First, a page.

ST. PAUL, MINN. - The Minnesota Wild were supposed to spend Wednesday talking about energy and momentum and having played their way back into their series with the Colorado Avalanche.
Instead, they found themselves trying to plug all of the holes that Matt Cooke had poked in their Game 3 balloon.
With Cooke at a disciplinary hearing in New York, where the league handed him a seven-game suspension, his teammates were left to answer for the cheap shot that knocked 22-year-old Avalanche defenceman Tyson Barrie out of the playoffs with a knee injury.
What did you think of the hit?
What do you think about the length of suspension?
Is there room in the NHL for a player like that?
Do you feel bad for Barrie?
How do you replace Cooke in the lineup?
Fun stuff, especially for a team that should have been riding a wave of energy after out-shooting Colorado 46-22 in Game 3 to move one win away from tying the series and stealing the momentum.
“I didn’t see it on the ice and I haven’t seen it on tape, either, so I don’t want to comment too much,” said Wild captain Mikko Koivu, pretending to be the one of the few people in the entire states of Minnesota or Colorado who hasn’t seen the Cooke knee.
“Everything happens fast. We’ve seen those hits before and we will see them in the future. Nobody is trying to do that but it’s hockey and it happens very fast.
“But we’re going to support him whatever happens, all the way, and we’ll move on.”
The Avs, also back at practice for the first time since the hit, didn’t have to act like they didn’t see it, nor choose their words carefully. They had plenty of advice for the NHL supplementary discipline department.
“Everybody’s well-informed about who he is and what he does. It speaks for itself,” said Colorado defenceman Erik Johnson. “There’s no place for that in the game. Look at the guy he hit, one of our top D, he’s going to be out for the foreseeable future. I don’t even know if there’s a place for (Cooke) in this game, it’s disgusting what he’s done to guys careers.”
“It’s unfortunate,” added Avs captain Gabriel Landeskog. “It’s not the first time he has delivered a hit like that.”
What kind of impact the incident has on Game 4 remains to be seen, but with the pot at full boil already, it should be interesting.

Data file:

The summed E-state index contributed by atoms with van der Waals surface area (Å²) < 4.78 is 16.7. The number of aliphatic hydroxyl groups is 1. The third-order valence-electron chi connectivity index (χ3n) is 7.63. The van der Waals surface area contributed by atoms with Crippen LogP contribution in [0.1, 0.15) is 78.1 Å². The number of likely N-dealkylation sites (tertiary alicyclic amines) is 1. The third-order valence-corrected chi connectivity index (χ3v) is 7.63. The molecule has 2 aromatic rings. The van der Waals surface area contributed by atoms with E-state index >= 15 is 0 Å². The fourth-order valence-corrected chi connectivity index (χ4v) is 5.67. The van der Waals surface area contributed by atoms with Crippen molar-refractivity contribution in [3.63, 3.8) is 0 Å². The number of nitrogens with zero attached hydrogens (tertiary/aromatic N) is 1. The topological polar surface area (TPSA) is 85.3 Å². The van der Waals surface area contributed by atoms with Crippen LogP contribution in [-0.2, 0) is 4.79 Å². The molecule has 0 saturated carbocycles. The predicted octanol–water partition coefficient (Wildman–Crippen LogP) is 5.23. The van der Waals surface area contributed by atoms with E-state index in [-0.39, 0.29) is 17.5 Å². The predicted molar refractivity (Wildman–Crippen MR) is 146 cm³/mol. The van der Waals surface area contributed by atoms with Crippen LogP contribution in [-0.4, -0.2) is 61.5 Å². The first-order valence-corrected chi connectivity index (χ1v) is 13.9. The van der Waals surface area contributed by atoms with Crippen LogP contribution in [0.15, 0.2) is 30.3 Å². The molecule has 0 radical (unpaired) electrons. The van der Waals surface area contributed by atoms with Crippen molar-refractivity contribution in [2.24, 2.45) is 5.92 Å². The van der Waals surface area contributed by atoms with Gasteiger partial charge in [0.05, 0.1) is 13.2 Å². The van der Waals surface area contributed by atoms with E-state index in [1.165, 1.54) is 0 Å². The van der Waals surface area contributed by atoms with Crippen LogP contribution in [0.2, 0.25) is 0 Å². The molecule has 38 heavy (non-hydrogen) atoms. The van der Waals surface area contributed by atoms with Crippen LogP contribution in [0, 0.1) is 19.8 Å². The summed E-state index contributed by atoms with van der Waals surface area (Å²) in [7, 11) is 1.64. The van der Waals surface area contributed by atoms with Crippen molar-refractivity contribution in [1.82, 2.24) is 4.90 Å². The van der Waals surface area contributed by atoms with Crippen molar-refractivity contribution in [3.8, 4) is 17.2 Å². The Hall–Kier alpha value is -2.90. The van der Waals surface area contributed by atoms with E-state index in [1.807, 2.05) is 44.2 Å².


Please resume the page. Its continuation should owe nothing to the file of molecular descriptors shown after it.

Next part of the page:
“It’s a hard-playing team over there,” said Johnson. “We have a lot of respect for most of their guys, almost all of them. Both teams are playing hard, but we’re not looking to do anything to the extent he did. We’re going to finish our checks hard and play hard. As far as retribution, no.”
The incident is exactly what the Wild don’t need right now. Instead of focusing on their positive momentum, they’re in a guilt-by-association situation. They’re also minus an experienced veteran who had a very strong Game 3, helping blank Colorado’s top line, which had combined for 17 points in Games 1 and 2.
“(Cooke) is tough to play against,” said Minnesota centre Kyle Brodziak. “Every time he’s on the ice he’s tough to play against. The way he skates, how physical he is, everything he does.
“He was one of the guys who led the way (in Game 3).”
Now, like the guy he injured, Cooke is done for the series.
“He’s a big piece of this team, obviously,” said Koivu. “You can’t find another Matt Cooke, so whoever steps in is going to have to bring it in his own way.”
The pssssst sound you hear is air leaking out of that balloon.
“It’s up to us to make sure that it doesn’t happen,” said head coach Mike Yeo. “Momentum is something that you feel, but it’s also something that you have to establish, keep, or get back.
“Going into next game both teams understand the importance of the start.”
HISHON INTO THE FIRE
Patrick Roy didn’t even attempt to sugar coat the hornets’ nest rookie Joey Hishon will be walking into when he makes his NHL debut Thursday, right in the middle of a heated playoff series.
“Ain’t going to be easy for him,” said the Avs coach, who plans to use Hishon on Colorado’s struggling power play, along with some spot duty on the fourth line. “But remember a guy by the name of Claude Lemieux who made his debut in the playoffs and it went pretty well.
“You don’t always get to pick the right time to start. This is an opportunity for him. Joey’s dream is to play in the NHL one day, here it is.”
Hishon, selected 17th overall in 2010, missed nearly two full years of hockey after a cheap shot from Brayden McNabb in the 2011 Memorial Cup.
His NHL debut represents a long road back.
“The coaching staff down in Cleveland talks to you a lot and tries to keep you ready for any situation like this to happen,” Hishon said. “I’m just going to try and work as hard as I can and have fun with it and enjoy the experience.”
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